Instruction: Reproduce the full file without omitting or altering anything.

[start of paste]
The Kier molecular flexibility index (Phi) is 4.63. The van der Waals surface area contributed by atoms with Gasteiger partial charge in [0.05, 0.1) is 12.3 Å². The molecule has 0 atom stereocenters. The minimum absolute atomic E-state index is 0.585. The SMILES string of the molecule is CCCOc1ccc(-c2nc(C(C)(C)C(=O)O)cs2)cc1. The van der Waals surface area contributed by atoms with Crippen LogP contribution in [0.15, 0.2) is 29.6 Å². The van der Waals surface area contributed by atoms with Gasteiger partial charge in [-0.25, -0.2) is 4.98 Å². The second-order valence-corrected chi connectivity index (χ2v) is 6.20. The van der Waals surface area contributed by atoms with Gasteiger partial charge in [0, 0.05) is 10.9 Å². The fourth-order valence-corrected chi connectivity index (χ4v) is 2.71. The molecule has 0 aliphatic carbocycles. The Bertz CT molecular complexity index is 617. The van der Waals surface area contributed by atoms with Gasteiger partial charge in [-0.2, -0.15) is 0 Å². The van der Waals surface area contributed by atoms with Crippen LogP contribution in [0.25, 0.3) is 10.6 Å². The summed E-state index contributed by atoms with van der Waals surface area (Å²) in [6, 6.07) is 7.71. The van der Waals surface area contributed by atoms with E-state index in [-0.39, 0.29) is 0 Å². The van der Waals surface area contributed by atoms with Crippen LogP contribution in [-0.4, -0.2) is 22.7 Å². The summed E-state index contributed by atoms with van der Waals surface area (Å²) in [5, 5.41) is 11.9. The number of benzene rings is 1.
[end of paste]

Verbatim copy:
The Kier molecular flexibility index (Phi) is 4.63. The van der Waals surface area contributed by atoms with Gasteiger partial charge in [0.05, 0.1) is 12.3 Å². The molecule has 0 atom stereocenters. The minimum absolute atomic E-state index is 0.585. The SMILES string of the molecule is CCCOc1ccc(-c2nc(C(C)(C)C(=O)O)cs2)cc1. The van der Waals surface area contributed by atoms with Crippen LogP contribution in [0.15, 0.2) is 29.6 Å². The van der Waals surface area contributed by atoms with Gasteiger partial charge in [-0.25, -0.2) is 4.98 Å². The second-order valence-corrected chi connectivity index (χ2v) is 6.20. The van der Waals surface area contributed by atoms with Gasteiger partial charge in [0, 0.05) is 10.9 Å². The fourth-order valence-corrected chi connectivity index (χ4v) is 2.71. The molecule has 0 aliphatic carbocycles. The Bertz CT molecular complexity index is 617. The van der Waals surface area contributed by atoms with Gasteiger partial charge in [-0.2, -0.15) is 0 Å². The van der Waals surface area contributed by atoms with Crippen LogP contribution in [0.25, 0.3) is 10.6 Å². The summed E-state index contributed by atoms with van der Waals surface area (Å²) in [6, 6.07) is 7.71. The van der Waals surface area contributed by atoms with E-state index in [-0.39, 0.29) is 0 Å². The van der Waals surface area contributed by atoms with Crippen LogP contribution in [-0.4, -0.2) is 22.7 Å². The summed E-state index contributed by atoms with van der Waals surface area (Å²) in [5, 5.41) is 11.9. The number of benzene rings is 1.